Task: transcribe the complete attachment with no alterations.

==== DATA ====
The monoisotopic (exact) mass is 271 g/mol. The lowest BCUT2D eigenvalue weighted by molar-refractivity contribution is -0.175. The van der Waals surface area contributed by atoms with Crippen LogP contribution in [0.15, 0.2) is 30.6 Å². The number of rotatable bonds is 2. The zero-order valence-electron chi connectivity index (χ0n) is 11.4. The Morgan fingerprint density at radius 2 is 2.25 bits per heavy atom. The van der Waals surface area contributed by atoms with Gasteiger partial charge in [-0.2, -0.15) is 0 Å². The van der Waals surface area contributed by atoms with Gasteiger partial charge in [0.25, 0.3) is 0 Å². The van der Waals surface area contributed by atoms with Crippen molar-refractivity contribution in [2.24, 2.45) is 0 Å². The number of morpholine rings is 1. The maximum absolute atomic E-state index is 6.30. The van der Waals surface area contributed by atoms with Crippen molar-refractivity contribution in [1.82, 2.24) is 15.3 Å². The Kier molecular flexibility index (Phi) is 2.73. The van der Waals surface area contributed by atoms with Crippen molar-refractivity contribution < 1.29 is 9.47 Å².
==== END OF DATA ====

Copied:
The monoisotopic (exact) mass is 271 g/mol. The lowest BCUT2D eigenvalue weighted by molar-refractivity contribution is -0.175. The van der Waals surface area contributed by atoms with Crippen LogP contribution in [0.15, 0.2) is 30.6 Å². The number of rotatable bonds is 2. The zero-order valence-electron chi connectivity index (χ0n) is 11.4. The Morgan fingerprint density at radius 2 is 2.25 bits per heavy atom. The van der Waals surface area contributed by atoms with Gasteiger partial charge in [-0.2, -0.15) is 0 Å². The van der Waals surface area contributed by atoms with Gasteiger partial charge in [0.25, 0.3) is 0 Å². The van der Waals surface area contributed by atoms with Crippen molar-refractivity contribution in [2.24, 2.45) is 0 Å². The number of morpholine rings is 1. The maximum absolute atomic E-state index is 6.30. The van der Waals surface area contributed by atoms with Crippen molar-refractivity contribution in [1.82, 2.24) is 15.3 Å². The Kier molecular flexibility index (Phi) is 2.73. The van der Waals surface area contributed by atoms with Crippen molar-refractivity contribution < 1.29 is 9.47 Å².